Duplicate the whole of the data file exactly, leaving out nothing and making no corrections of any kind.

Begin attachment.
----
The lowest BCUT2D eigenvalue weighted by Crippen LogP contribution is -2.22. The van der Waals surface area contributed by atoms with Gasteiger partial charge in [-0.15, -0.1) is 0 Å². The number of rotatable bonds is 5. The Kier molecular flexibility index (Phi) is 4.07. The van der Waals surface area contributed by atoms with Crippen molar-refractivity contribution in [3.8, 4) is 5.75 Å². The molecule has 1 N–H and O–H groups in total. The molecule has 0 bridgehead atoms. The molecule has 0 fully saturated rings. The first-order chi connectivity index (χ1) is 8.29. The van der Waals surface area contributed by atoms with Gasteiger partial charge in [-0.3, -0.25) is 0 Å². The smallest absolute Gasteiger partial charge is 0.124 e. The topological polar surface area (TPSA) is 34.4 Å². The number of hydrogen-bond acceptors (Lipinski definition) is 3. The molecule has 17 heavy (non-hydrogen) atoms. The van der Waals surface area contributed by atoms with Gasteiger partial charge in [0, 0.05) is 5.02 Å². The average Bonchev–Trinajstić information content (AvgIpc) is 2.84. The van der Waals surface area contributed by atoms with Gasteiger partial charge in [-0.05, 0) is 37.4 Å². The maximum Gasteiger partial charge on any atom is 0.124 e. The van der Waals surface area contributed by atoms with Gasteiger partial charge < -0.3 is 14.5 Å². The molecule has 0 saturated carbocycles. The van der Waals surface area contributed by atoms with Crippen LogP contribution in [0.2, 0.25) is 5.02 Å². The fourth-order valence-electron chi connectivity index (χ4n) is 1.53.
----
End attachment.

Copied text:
The lowest BCUT2D eigenvalue weighted by Crippen LogP contribution is -2.22. The van der Waals surface area contributed by atoms with Gasteiger partial charge in [-0.15, -0.1) is 0 Å². The number of rotatable bonds is 5. The Kier molecular flexibility index (Phi) is 4.07. The van der Waals surface area contributed by atoms with Crippen molar-refractivity contribution in [3.8, 4) is 5.75 Å². The molecule has 1 N–H and O–H groups in total. The molecule has 0 bridgehead atoms. The molecule has 0 fully saturated rings. The first-order chi connectivity index (χ1) is 8.29. The van der Waals surface area contributed by atoms with Gasteiger partial charge in [-0.3, -0.25) is 0 Å². The smallest absolute Gasteiger partial charge is 0.124 e. The topological polar surface area (TPSA) is 34.4 Å². The number of hydrogen-bond acceptors (Lipinski definition) is 3. The molecule has 17 heavy (non-hydrogen) atoms. The van der Waals surface area contributed by atoms with Gasteiger partial charge in [0, 0.05) is 5.02 Å². The average Bonchev–Trinajstić information content (AvgIpc) is 2.84. The van der Waals surface area contributed by atoms with Gasteiger partial charge in [-0.05, 0) is 37.4 Å². The maximum Gasteiger partial charge on any atom is 0.124 e. The van der Waals surface area contributed by atoms with Gasteiger partial charge < -0.3 is 14.5 Å². The molecule has 0 saturated carbocycles. The van der Waals surface area contributed by atoms with Crippen LogP contribution in [0.2, 0.25) is 5.02 Å². The fourth-order valence-electron chi connectivity index (χ4n) is 1.53.